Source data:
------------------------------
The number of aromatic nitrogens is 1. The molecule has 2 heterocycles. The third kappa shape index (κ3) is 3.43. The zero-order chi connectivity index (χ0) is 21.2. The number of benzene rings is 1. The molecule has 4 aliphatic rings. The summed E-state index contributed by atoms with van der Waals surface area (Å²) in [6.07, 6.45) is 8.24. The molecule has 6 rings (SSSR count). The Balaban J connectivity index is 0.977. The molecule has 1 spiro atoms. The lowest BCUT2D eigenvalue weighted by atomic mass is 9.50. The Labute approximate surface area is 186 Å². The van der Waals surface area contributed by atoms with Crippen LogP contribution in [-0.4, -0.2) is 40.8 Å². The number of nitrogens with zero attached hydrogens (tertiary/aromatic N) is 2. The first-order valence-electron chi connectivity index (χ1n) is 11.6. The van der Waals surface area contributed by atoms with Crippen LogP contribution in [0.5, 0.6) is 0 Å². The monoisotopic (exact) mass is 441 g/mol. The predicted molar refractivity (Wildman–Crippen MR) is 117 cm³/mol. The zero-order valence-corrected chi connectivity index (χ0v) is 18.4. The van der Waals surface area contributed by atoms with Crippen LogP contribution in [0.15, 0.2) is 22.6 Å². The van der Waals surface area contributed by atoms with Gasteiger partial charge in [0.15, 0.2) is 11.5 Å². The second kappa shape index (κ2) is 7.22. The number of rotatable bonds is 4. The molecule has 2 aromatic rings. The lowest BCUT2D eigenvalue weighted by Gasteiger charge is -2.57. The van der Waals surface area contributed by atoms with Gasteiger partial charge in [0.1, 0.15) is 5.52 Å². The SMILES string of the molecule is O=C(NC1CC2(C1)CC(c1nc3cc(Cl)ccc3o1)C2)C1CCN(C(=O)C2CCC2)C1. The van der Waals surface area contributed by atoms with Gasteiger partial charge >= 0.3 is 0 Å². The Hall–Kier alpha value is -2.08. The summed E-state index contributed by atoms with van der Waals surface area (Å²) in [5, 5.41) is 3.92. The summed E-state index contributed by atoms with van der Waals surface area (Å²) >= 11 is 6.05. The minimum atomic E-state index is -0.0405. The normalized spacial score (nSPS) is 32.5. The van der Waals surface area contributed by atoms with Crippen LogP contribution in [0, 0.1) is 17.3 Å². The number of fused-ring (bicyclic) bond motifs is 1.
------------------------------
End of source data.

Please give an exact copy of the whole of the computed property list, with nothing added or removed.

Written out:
The number of aromatic nitrogens is 1. The molecule has 2 heterocycles. The third kappa shape index (κ3) is 3.43. The zero-order chi connectivity index (χ0) is 21.2. The number of benzene rings is 1. The molecule has 4 aliphatic rings. The summed E-state index contributed by atoms with van der Waals surface area (Å²) in [6.07, 6.45) is 8.24. The molecule has 6 rings (SSSR count). The Balaban J connectivity index is 0.977. The molecule has 1 spiro atoms. The lowest BCUT2D eigenvalue weighted by atomic mass is 9.50. The Labute approximate surface area is 186 Å². The van der Waals surface area contributed by atoms with Crippen LogP contribution in [-0.4, -0.2) is 40.8 Å². The number of nitrogens with zero attached hydrogens (tertiary/aromatic N) is 2. The first-order valence-electron chi connectivity index (χ1n) is 11.6. The van der Waals surface area contributed by atoms with Crippen LogP contribution in [0.5, 0.6) is 0 Å². The monoisotopic (exact) mass is 441 g/mol. The predicted molar refractivity (Wildman–Crippen MR) is 117 cm³/mol. The zero-order valence-corrected chi connectivity index (χ0v) is 18.4. The van der Waals surface area contributed by atoms with Crippen LogP contribution in [0.15, 0.2) is 22.6 Å². The van der Waals surface area contributed by atoms with Gasteiger partial charge in [0.15, 0.2) is 11.5 Å². The second kappa shape index (κ2) is 7.22. The number of rotatable bonds is 4. The molecule has 2 aromatic rings. The lowest BCUT2D eigenvalue weighted by Gasteiger charge is -2.57. The van der Waals surface area contributed by atoms with Gasteiger partial charge in [0.1, 0.15) is 5.52 Å². The SMILES string of the molecule is O=C(NC1CC2(C1)CC(c1nc3cc(Cl)ccc3o1)C2)C1CCN(C(=O)C2CCC2)C1. The van der Waals surface area contributed by atoms with Gasteiger partial charge >= 0.3 is 0 Å². The Hall–Kier alpha value is -2.08. The summed E-state index contributed by atoms with van der Waals surface area (Å²) in [5, 5.41) is 3.92. The summed E-state index contributed by atoms with van der Waals surface area (Å²) >= 11 is 6.05. The minimum atomic E-state index is -0.0405. The normalized spacial score (nSPS) is 32.5. The van der Waals surface area contributed by atoms with Crippen LogP contribution in [0, 0.1) is 17.3 Å². The number of fused-ring (bicyclic) bond motifs is 1.